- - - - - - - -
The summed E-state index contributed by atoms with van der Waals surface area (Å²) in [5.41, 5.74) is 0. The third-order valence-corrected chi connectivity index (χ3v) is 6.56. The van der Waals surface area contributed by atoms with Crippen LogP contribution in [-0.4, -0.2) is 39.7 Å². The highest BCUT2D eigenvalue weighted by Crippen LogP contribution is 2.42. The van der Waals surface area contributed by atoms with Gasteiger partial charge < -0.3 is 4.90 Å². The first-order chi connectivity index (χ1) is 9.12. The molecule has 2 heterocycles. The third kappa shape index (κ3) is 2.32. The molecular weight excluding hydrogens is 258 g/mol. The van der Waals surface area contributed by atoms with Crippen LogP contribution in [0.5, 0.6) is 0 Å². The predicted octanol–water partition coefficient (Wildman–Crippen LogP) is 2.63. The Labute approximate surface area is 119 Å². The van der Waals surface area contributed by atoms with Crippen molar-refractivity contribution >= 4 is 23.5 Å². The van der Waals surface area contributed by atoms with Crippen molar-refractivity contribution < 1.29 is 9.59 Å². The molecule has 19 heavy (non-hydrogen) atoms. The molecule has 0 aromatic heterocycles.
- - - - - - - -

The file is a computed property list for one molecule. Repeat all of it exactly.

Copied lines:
The summed E-state index contributed by atoms with van der Waals surface area (Å²) in [5.41, 5.74) is 0. The third-order valence-corrected chi connectivity index (χ3v) is 6.56. The van der Waals surface area contributed by atoms with Crippen LogP contribution in [-0.4, -0.2) is 39.7 Å². The highest BCUT2D eigenvalue weighted by Crippen LogP contribution is 2.42. The van der Waals surface area contributed by atoms with Gasteiger partial charge < -0.3 is 4.90 Å². The first-order chi connectivity index (χ1) is 9.12. The molecule has 2 heterocycles. The third kappa shape index (κ3) is 2.32. The molecular weight excluding hydrogens is 258 g/mol. The van der Waals surface area contributed by atoms with Crippen LogP contribution in [0.5, 0.6) is 0 Å². The predicted octanol–water partition coefficient (Wildman–Crippen LogP) is 2.63. The Labute approximate surface area is 119 Å². The van der Waals surface area contributed by atoms with Crippen molar-refractivity contribution >= 4 is 23.5 Å². The van der Waals surface area contributed by atoms with Crippen molar-refractivity contribution < 1.29 is 9.59 Å². The molecule has 19 heavy (non-hydrogen) atoms. The molecule has 0 aromatic heterocycles.